AF Association

Permanent AF

Hi just looking to chat to any one else who is in permanent AF.

I'm 45 and have had this since 2011. Currently take bisoprolol. Digoxin rami pril anti coagulate.

Had 4 x Cv can't get me back into NSR. Normal heart rate is over 100 bpm and heart damaged from failure back in 2011.

Would be good to talk to anyone else in similar situation.

Thanks

Sharon

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Beancounter is your man if you want to PM him.

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hi bob , is the cardiaversion a day in hospital or u need to stay more thx

if its working or not //////////thx

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Hi

I'm 44, have had Afib since 24 years old, had about 7 cardio versions, but 3 in one year and Dr said, he does not have much hope.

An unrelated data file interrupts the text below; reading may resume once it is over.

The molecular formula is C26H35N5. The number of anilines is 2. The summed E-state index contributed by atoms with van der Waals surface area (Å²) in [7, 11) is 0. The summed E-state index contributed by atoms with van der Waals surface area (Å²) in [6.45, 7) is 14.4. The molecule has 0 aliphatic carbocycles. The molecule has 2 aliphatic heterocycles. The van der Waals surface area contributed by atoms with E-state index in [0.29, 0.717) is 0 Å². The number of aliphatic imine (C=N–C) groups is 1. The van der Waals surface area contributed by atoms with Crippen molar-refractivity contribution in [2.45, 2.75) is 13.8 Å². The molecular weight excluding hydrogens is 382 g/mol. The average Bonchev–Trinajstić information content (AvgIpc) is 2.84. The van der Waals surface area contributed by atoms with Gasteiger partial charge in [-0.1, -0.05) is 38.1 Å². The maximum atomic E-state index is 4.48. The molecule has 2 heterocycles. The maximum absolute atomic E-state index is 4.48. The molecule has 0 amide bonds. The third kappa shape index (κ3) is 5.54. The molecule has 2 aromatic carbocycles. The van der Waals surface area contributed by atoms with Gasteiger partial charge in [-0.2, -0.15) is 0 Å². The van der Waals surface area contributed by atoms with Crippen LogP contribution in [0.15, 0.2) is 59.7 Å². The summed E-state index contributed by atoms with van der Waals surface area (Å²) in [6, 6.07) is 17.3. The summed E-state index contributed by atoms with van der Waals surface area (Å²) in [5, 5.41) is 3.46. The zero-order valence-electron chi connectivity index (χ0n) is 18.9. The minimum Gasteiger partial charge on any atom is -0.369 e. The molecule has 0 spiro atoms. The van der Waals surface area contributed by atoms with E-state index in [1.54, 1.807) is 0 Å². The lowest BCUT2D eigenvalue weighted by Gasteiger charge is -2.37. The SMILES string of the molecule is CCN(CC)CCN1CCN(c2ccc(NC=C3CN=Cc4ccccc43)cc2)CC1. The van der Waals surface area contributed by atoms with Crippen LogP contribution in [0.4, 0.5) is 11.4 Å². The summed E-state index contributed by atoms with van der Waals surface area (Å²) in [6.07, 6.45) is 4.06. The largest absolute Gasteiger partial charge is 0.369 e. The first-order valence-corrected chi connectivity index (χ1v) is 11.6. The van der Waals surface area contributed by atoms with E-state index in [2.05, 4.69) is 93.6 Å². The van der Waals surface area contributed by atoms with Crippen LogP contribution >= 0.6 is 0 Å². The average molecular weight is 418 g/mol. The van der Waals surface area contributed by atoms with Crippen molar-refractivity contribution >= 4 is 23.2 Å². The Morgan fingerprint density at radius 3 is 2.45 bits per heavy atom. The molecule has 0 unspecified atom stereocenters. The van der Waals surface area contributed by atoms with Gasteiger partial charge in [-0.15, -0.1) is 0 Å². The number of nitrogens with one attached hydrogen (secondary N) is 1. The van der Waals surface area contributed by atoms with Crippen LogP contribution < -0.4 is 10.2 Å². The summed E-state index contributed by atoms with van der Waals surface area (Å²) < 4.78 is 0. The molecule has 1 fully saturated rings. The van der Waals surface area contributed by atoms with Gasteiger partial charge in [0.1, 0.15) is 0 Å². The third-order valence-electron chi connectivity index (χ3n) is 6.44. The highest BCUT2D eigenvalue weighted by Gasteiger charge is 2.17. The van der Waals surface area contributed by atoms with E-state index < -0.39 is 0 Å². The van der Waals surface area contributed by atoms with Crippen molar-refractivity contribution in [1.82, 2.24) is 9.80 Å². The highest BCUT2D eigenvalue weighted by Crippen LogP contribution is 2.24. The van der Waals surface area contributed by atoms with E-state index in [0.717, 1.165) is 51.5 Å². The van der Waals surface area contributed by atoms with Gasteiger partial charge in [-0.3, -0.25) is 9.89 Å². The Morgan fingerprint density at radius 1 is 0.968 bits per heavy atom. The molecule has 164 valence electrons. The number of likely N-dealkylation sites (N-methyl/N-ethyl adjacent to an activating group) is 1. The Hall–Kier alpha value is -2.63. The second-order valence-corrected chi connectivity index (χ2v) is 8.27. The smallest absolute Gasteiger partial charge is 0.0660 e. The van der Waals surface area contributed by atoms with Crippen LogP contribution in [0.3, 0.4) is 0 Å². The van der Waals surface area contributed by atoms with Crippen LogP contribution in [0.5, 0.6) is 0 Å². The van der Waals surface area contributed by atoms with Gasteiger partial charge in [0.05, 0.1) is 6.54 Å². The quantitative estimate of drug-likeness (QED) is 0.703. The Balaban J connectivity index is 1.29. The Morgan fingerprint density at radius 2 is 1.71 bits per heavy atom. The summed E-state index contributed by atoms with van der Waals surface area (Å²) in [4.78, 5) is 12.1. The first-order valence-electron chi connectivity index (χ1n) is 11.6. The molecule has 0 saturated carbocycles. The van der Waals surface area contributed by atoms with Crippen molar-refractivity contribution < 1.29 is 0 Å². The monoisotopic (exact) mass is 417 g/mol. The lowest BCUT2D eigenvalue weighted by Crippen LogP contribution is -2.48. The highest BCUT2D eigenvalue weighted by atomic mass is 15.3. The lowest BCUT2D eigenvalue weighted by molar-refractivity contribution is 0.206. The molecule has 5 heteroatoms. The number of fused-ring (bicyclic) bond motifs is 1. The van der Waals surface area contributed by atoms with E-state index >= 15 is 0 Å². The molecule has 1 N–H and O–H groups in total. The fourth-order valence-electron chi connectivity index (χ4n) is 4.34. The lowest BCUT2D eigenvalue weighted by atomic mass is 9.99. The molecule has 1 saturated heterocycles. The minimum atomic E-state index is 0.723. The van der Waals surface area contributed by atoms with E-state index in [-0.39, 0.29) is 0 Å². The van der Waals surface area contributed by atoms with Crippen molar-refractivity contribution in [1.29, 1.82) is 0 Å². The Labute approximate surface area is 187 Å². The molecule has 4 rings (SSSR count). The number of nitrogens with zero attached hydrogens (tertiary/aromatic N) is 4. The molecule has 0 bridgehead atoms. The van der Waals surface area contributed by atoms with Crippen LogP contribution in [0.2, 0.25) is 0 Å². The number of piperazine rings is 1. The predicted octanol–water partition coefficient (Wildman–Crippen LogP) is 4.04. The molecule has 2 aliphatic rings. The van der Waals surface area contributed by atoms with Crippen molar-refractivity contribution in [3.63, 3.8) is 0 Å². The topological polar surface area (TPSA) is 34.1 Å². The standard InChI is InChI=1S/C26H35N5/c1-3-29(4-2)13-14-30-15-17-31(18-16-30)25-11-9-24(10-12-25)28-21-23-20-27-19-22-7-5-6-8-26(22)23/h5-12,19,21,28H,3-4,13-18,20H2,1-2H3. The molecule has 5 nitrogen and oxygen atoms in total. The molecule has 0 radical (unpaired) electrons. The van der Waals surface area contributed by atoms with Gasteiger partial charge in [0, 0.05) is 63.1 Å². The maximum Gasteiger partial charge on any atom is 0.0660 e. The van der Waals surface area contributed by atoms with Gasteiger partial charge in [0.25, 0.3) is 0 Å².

At first he did not want to send me for ablation (I had an open heart surgery at 5y so they were not sure ablation would work for me), but did eventually and I'm glad he did.

After Ablation in 2003, I only had 3 afib's, 2 that was set right with cardio version, and the other one with prayer and meds.

Read more about my story myafibheart.com

Janco Vorster.

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Hi Sharon, I'm 52, male and in permanent AF. My heart rate is now 'normal' - it used to be up in the 90s. I still do a fair amount of exercise. When I was diagnosed (about 5y ago) my doctor gave me Bisoprolol and aspirin. The Bisoprolol was to "cure" my AF. I now know that was bananas. After seeing an AF specialist at a stroke clinic I'm now on no meds. You seem to be on a lot of meds but I guess you must have a high Chads score because of your previous heart history. It took me a while to work out that my heart isn't going to wear out, and I realised early on that the Bisoprolol had the effect of making me tired . I've given up hope of going back into NSR. My heart quack has told me that a CV would be pointless. I've tried all the supplements that we talk about on here and no use ...